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AHC/WI: Continuing United Farmers Parties in Canada

Uhura's Mazda

lying on his back, urinating over his own belly
Published by SLP
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Tamaki Makaurau
#1
As most of you will know, I know absolutely nothing about North America, so I've only recently begun seriously Wiki-ing the Canadian Progressive movement.

Seems that the national Progressive Party failed for various reasons, including internal disputes over how much of a 'party' they should be, and their support diffused between the other parties: moderates to the Liberals, radicals to the CCF, rural populists to Social Credit and John Bracken to the Conservatives.

Meanwhile, on a provincial level, the Progressives generally called themselves United Farmers and formed governments in Ontario, Manitoba and Alberta, which usually ended in all the United Farmers losing their seats.

I suppose one method to keep the movement alive would be for the labour movement to remain doctrinaire and industrialist, thus leaving some room open in rural areas, but that's just pure ignorant spitballing. Or perhaps something could encourage parliamentary discipline before the federal-level group collapsed.

Thoughts?
 

Oppo

Nationalize Five Guys
#2
For federal politics, a possible POD could be Wilfrid Laurier not dying and remaining leader of the Liberal Party. The Quebecois Laurier wouldn’t be able to do as well in the West as King did, and would not be able to attract as many former Unionists to the party. 1921 would likely result in a minority, with a stronger Progressive opposition.

From there, have Meighen lose his by-election to renter parliament (like he did in 1942 IOTL), which should end his career as Tory leader. There’s a good chance that the new Tory leader would be more small-p progressive and more open to working with the Progressives. This prevents the Progressives from being seen as just the partner of the Liberals.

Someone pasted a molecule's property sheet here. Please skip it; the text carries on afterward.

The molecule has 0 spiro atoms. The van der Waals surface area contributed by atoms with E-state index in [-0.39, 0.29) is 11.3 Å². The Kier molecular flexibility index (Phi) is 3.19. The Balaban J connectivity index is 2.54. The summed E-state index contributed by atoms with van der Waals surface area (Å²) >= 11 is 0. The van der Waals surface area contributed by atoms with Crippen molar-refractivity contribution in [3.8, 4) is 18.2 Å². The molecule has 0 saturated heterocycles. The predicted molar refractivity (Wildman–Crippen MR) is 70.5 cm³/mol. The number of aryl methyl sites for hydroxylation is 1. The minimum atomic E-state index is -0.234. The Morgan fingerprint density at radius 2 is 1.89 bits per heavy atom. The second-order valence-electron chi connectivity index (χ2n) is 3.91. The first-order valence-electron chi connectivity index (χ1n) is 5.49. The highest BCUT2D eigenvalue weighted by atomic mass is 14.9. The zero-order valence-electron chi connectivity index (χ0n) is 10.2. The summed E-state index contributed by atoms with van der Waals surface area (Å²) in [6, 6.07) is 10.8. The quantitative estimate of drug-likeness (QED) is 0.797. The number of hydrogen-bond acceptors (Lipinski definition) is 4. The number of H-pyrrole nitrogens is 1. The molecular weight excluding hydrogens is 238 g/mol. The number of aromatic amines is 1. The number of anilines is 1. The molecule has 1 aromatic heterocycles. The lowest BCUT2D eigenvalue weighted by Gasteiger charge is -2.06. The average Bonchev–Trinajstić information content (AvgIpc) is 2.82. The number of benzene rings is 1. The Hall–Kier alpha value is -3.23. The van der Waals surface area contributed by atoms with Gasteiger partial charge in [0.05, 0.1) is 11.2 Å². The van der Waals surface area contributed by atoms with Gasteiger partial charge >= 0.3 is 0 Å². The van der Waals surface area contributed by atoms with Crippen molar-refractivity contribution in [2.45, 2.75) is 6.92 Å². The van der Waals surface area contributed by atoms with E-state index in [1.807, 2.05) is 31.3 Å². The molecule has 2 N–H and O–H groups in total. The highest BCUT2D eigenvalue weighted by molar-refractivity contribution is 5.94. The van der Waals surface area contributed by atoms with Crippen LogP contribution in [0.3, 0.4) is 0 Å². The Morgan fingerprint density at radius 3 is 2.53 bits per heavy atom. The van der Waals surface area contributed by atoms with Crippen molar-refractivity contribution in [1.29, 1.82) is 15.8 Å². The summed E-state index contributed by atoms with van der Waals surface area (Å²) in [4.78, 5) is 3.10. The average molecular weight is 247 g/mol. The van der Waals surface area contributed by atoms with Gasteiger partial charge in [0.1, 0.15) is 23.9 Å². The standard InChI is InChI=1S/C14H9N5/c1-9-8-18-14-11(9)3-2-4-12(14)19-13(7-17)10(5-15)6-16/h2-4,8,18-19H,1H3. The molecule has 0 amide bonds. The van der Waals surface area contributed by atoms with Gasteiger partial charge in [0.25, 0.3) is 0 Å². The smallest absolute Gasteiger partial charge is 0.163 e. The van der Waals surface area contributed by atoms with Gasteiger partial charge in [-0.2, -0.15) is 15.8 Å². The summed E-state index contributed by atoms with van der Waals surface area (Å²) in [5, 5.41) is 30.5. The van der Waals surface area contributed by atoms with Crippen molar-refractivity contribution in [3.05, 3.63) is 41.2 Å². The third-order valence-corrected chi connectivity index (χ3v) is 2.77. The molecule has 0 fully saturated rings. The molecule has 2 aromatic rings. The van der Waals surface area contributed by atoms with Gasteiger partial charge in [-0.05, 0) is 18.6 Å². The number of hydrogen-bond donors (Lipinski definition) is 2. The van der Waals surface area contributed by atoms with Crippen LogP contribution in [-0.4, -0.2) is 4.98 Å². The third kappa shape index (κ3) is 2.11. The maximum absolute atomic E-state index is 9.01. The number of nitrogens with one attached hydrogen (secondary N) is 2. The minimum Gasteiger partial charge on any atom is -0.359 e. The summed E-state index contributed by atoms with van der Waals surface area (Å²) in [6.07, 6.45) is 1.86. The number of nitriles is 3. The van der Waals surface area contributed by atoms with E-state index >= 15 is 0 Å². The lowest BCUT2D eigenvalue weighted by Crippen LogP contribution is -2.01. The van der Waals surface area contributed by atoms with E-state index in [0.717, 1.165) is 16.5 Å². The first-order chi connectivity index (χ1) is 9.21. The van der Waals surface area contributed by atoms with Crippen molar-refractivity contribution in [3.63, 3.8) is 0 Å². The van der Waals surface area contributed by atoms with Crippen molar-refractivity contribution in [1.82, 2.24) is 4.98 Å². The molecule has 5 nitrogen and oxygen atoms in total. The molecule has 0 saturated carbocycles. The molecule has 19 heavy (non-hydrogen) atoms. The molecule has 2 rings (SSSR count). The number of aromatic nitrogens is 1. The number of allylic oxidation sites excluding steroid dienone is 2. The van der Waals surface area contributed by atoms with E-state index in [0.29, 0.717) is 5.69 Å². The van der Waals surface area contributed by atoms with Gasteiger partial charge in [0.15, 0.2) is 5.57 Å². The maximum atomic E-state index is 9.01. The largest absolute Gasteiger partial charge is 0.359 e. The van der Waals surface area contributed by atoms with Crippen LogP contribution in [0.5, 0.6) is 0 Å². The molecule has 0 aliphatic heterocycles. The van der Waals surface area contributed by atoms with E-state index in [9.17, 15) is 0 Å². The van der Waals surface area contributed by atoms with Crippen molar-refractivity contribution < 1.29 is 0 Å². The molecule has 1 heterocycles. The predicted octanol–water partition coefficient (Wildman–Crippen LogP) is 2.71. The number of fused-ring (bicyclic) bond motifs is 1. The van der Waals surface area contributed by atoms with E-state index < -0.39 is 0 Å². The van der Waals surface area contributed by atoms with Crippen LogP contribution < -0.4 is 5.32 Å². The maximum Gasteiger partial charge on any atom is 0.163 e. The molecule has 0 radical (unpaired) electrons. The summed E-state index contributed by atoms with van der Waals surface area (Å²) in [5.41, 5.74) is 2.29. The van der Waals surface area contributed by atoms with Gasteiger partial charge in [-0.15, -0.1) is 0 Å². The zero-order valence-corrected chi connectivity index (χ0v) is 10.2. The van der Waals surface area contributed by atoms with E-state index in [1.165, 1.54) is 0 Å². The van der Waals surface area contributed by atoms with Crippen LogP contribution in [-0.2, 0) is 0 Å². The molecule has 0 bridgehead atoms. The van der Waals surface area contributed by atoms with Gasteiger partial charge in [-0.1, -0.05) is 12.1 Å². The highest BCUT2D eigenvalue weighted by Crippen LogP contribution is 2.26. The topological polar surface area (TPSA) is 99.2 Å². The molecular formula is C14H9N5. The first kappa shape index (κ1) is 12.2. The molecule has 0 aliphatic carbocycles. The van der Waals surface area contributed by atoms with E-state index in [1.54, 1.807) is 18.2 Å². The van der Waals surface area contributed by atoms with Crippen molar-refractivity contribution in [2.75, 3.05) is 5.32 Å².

Dan1988

That which doesn't kill us makes us stronger
#3
For federal politics, a possible POD could be Wilfrid Laurier not dying and remaining leader of the Liberal Party. The Quebecois Laurier wouldn’t be able to do as well in the West as King did, and would not be able to attract as many former Unionists to the party. 1921 would likely result in a minority, with a stronger Progressive opposition.
OTOH Laurier did the best he could with what he had to deal with (hence his often-quoted lament "I am branded in Québec as a traitor to the French, and in Ontario as a traitor to the English. In Québec I am branded as a jingo, and in Ontario as a separatist.… I am neither. I am a Canadian. Canada has been the inspiration of my life. I have had before me as a pillar of fire by night and a pillar of cloud by day a policy of true Canadianism, of moderation, of conciliation." [obligatory citation]). The only ways Laurier would lose is if either the conscription crisis was handled differently and/or reciprocity with the US was brought up again. Attracting French-Canadians to the Progressive movement would require another strategy.